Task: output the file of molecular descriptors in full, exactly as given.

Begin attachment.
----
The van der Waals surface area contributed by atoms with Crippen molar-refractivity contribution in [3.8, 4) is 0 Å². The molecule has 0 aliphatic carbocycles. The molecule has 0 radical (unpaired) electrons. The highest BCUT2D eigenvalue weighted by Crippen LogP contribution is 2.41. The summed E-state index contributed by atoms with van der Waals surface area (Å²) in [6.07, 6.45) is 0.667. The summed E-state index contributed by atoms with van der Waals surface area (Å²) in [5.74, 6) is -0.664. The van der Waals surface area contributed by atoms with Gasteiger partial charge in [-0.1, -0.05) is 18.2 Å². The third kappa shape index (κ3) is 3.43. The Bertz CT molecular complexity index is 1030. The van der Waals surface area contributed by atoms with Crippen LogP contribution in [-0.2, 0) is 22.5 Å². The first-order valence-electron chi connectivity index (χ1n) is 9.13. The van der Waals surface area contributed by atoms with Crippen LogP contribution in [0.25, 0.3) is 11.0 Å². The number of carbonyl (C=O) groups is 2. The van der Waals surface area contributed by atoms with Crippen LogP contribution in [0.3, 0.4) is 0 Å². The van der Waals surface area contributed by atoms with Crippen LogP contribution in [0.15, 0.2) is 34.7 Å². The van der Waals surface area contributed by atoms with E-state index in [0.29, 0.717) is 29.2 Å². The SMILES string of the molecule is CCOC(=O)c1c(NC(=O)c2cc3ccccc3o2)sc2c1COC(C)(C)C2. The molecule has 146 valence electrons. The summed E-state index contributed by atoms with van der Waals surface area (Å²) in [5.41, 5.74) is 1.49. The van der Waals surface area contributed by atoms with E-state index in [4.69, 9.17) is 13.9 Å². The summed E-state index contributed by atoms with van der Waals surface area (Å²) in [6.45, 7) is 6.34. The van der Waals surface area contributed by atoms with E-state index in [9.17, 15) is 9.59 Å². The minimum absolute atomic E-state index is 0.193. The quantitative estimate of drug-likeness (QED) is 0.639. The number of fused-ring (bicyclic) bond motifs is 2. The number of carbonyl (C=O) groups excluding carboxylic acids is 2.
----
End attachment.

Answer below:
The van der Waals surface area contributed by atoms with Crippen molar-refractivity contribution in [3.8, 4) is 0 Å². The molecule has 0 aliphatic carbocycles. The molecule has 0 radical (unpaired) electrons. The highest BCUT2D eigenvalue weighted by Crippen LogP contribution is 2.41. The summed E-state index contributed by atoms with van der Waals surface area (Å²) in [6.07, 6.45) is 0.667. The summed E-state index contributed by atoms with van der Waals surface area (Å²) in [5.74, 6) is -0.664. The van der Waals surface area contributed by atoms with Gasteiger partial charge in [-0.1, -0.05) is 18.2 Å². The third kappa shape index (κ3) is 3.43. The Bertz CT molecular complexity index is 1030. The van der Waals surface area contributed by atoms with Crippen LogP contribution in [-0.2, 0) is 22.5 Å². The first-order valence-electron chi connectivity index (χ1n) is 9.13. The van der Waals surface area contributed by atoms with Crippen LogP contribution in [0.25, 0.3) is 11.0 Å². The number of carbonyl (C=O) groups is 2. The van der Waals surface area contributed by atoms with Crippen LogP contribution in [0.3, 0.4) is 0 Å². The van der Waals surface area contributed by atoms with Crippen LogP contribution in [0.15, 0.2) is 34.7 Å². The van der Waals surface area contributed by atoms with E-state index in [0.29, 0.717) is 29.2 Å². The SMILES string of the molecule is CCOC(=O)c1c(NC(=O)c2cc3ccccc3o2)sc2c1COC(C)(C)C2. The molecule has 146 valence electrons. The summed E-state index contributed by atoms with van der Waals surface area (Å²) in [5.41, 5.74) is 1.49. The van der Waals surface area contributed by atoms with E-state index in [4.69, 9.17) is 13.9 Å². The summed E-state index contributed by atoms with van der Waals surface area (Å²) in [6.45, 7) is 6.34. The van der Waals surface area contributed by atoms with E-state index in [9.17, 15) is 9.59 Å². The minimum absolute atomic E-state index is 0.193. The quantitative estimate of drug-likeness (QED) is 0.639. The number of fused-ring (bicyclic) bond motifs is 2. The number of carbonyl (C=O) groups excluding carboxylic acids is 2.